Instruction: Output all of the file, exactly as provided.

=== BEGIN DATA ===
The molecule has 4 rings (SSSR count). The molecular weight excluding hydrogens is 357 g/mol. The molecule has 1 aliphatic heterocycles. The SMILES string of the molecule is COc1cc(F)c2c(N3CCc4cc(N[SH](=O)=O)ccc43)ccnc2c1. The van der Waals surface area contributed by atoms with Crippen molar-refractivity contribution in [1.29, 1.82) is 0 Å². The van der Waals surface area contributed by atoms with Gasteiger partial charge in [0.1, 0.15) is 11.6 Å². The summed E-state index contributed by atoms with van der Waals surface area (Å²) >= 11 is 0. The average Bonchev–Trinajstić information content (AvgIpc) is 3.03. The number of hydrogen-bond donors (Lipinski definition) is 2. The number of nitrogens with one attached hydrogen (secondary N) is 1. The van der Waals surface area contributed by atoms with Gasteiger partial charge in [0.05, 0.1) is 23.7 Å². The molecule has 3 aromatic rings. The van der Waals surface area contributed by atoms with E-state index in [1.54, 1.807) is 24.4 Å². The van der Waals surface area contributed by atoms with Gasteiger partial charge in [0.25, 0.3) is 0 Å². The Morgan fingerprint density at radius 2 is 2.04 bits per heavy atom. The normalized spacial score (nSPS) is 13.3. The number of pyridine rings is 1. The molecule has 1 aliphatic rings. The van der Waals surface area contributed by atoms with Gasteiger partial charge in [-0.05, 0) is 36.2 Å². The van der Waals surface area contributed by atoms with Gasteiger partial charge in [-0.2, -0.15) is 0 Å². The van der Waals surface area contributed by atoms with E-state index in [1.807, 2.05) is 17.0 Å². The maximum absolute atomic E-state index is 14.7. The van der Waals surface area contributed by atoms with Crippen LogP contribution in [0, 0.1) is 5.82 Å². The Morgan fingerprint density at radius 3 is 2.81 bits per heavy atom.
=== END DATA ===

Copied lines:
The molecule has 4 rings (SSSR count). The molecular weight excluding hydrogens is 357 g/mol. The molecule has 1 aliphatic heterocycles. The SMILES string of the molecule is COc1cc(F)c2c(N3CCc4cc(N[SH](=O)=O)ccc43)ccnc2c1. The van der Waals surface area contributed by atoms with Crippen molar-refractivity contribution in [1.29, 1.82) is 0 Å². The van der Waals surface area contributed by atoms with Gasteiger partial charge in [0.1, 0.15) is 11.6 Å². The summed E-state index contributed by atoms with van der Waals surface area (Å²) >= 11 is 0. The average Bonchev–Trinajstić information content (AvgIpc) is 3.03. The number of hydrogen-bond donors (Lipinski definition) is 2. The number of nitrogens with one attached hydrogen (secondary N) is 1. The van der Waals surface area contributed by atoms with Gasteiger partial charge in [0.05, 0.1) is 23.7 Å². The molecule has 3 aromatic rings. The van der Waals surface area contributed by atoms with E-state index in [1.54, 1.807) is 24.4 Å². The van der Waals surface area contributed by atoms with Gasteiger partial charge in [0.25, 0.3) is 0 Å². The Morgan fingerprint density at radius 2 is 2.04 bits per heavy atom. The normalized spacial score (nSPS) is 13.3. The number of pyridine rings is 1. The molecule has 1 aliphatic rings. The van der Waals surface area contributed by atoms with Gasteiger partial charge in [-0.05, 0) is 36.2 Å². The van der Waals surface area contributed by atoms with Gasteiger partial charge in [-0.2, -0.15) is 0 Å². The van der Waals surface area contributed by atoms with E-state index in [1.807, 2.05) is 17.0 Å². The maximum absolute atomic E-state index is 14.7. The van der Waals surface area contributed by atoms with Crippen LogP contribution in [0, 0.1) is 5.82 Å². The Morgan fingerprint density at radius 3 is 2.81 bits per heavy atom.